How To Design a Successful Home Office
Whether contemporary, transitional, or high elegance, today’s home office can be a fully functional study centre, designed for convenience and style.
Home offices have evolved beyond just places to pay the bills. With the current economy, more people are unemployed or underemployed and must supplement their income with independent work or study from home.
Design A Perfect Home Office
Estimates done by AssignmentPay suggest there are more than 150 thousand students who study from home in the UK. To design your perfect home office, first, select a comfortable study space that suits your needs. If you need only an area to perform routine paperwork, then a small space in the hallway, entranceway, laundry room, or closet can be converted into an office area.
Planning Home Office Desks
Planning desk areas in the kitchen are ideal for storing recipes, organizing meals, and paying bills. Ideally, you’ll want to reserve at least five feet of kitchen space, but even a small area can be converted into a planning desk area with a writing table, computer station, open bookcase above the desk, and some drawers for supply storage.
A part-time or full-time study in your home requires a separate room for your office. Equipment includes a desk, chair, telephone, computer, printer, typewriter, filing cabinets, shelves, and storage. Full-time students may also need a copier and fax machine. Even a tiny room can function as an office; L-shaped or U-shaped desktop arrangements and custom-designed built-ins are great space-saving tricks.
When space is limited, but equipment and work materials seem unlimited, use built-ins. One popular way to do this is with built-in laminate cabinetry for small office areas. Because built-ins are built into the wall and take up no floor space, they allow the most flexibility and the most storage space for small areas. Another point to consider: built-in laminates are easy to clean.
Designing Your Layout
When you’re designing the layout of your study space, try figuring it out on paper, first. Measure your office and use graph paper to create an office layout in advance if you want to make your estimates accurate. Alternatively, you can empty the room and use masking tape to block off the space to be taken up by each piece of furniture.
Home Office Furniture – Bigger Isn’t Always Better
When choosing home office furniture, make sure that it fits well into your space. Be aware of size, style, and colouring, and don’t forget to consider the size of your chair:
- Size: Maybe you’ve always wanted a huge oak desk with matching filing cabinets, but you may have to settle for something a bit smaller if you don’t want to vault over your desk to get to your chair. Over-sized office furniture in a small room will make your office feel claustrophobic – not the best atmosphere for your best work!
- Style: Conform to the lines and angles of the room, when possible. A corner desk, for example, can help you make the most of a small space. A desk that includes ample under-desk storage is a great addition to a small office as well.
- Colour: Light colours brighten up a small room, so choose light-coloured furniture and accessories as much as possible. Coordinate the colours with the base colour of the room to ensure that nothing clashes. You may not think that it matters now, but after spending several hours a day in the room, you’ll probably find that the green and purple combination just won’t work for you.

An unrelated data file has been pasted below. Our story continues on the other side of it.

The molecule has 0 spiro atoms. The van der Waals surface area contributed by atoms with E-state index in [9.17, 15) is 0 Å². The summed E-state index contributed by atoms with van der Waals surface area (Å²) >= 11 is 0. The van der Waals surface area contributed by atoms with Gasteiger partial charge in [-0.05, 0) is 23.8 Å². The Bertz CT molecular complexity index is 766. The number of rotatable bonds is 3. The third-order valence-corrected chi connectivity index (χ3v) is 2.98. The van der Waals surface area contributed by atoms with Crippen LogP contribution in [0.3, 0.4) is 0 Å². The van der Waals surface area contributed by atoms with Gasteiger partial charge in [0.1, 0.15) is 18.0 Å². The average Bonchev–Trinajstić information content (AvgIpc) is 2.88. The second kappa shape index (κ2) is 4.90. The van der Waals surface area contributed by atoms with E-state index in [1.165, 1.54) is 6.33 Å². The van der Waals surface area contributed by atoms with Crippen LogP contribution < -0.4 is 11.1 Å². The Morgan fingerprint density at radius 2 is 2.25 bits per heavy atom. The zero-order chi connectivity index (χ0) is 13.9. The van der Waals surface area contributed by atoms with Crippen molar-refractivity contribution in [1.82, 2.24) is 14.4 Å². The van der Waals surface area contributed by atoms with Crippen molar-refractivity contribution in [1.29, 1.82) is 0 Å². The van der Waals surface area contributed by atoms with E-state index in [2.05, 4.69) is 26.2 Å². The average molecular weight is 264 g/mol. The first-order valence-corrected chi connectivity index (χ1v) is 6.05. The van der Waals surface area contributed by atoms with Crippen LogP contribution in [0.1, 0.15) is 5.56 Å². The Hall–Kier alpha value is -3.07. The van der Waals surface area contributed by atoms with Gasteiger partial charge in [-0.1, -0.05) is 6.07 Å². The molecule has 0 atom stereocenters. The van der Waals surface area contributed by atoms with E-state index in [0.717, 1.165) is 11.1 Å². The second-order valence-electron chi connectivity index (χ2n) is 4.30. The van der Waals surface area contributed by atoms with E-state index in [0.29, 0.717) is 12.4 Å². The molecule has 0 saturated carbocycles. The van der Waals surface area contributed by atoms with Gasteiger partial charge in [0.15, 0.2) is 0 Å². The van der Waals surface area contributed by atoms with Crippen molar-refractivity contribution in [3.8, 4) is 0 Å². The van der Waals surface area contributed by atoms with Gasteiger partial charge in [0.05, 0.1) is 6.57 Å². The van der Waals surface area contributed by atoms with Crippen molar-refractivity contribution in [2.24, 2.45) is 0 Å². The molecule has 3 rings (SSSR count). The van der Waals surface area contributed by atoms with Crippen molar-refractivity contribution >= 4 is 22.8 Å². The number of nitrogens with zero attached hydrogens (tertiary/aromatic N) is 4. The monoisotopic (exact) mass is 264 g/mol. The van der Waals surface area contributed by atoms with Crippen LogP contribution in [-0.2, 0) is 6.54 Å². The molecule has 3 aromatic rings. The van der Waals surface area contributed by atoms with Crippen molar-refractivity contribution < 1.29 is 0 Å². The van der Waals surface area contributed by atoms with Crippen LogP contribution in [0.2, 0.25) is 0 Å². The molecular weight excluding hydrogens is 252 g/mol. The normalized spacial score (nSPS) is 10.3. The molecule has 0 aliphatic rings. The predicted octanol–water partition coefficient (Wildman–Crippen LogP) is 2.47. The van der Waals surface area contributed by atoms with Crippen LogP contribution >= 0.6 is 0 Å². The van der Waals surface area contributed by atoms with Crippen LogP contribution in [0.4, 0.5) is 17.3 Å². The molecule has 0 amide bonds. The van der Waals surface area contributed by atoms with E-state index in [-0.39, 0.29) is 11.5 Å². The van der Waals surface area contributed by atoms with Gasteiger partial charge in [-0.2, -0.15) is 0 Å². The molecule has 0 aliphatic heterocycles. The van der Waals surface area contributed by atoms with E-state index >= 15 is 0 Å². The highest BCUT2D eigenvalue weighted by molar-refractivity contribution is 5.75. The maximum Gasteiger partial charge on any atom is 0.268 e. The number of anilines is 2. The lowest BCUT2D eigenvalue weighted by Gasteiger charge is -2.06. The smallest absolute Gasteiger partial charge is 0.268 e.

Whether you’re looking for home office furniture in London, Liverpool or Swansea, always measure your space before you go shopping, and plan out in advance the size, colour, and style of desk, chair, and other accessories that you’re looking for. Planning will prevent unpleasant surprises when you’re installing the furniture.
Choosing a Colour Scheme for Home Offices
The goal in choosing colours is to look for elegance in the office that’s tied into the same colour scheme as the entire house. The study space should reflect your professional attitude, yet retain some of your style.
In general, understatement is better than flashiness, and neutral colors such as gray, beige, and taupe have a calming effect while providing an upscale image.
If you like bright colours, try using a neutral colour with brightly coloured accessories. Another option is using one accent wall painted or papered with bright shades. While adding on the extras, don’t forget about home fragrance products to coordinate with the overall image.
Right Light for Desk Work
Three kinds of light should be considered when designing your home office: natural, general, and task. Natural lighting is the sunlight that comes through the window. Windows are important because natural light boosts morale. On the other hand, some people don’t want the distraction of a window and therefore convert windowless laundry rooms into home offices.
Your study office also must have general lighting from an overhead ceiling fixture. General lighting can be enhanced by decorative indirect lights from wall sconces or planters. In addition to general lighting, table lamps and lights built into your work surfaces (e.g., a light bridge or under counter lighting) will illuminate busy task areas.
Consult an Interior Designer
If you admire a friend’s room, then ask who designed it. If you like a store’s furniture, then ask the in-house designer to assist you. Many furniture stores offer in-house design services. Depending on your space, needs, and equipment, stores can provide many different looks ranging from a small desk in the corner to a complete computer station.
Combining space, colour, and light isn’t difficult for an interior designer. They’re experts at reflecting your style while staying within your budget. Together, you can combine form and function to create the perfect home study office.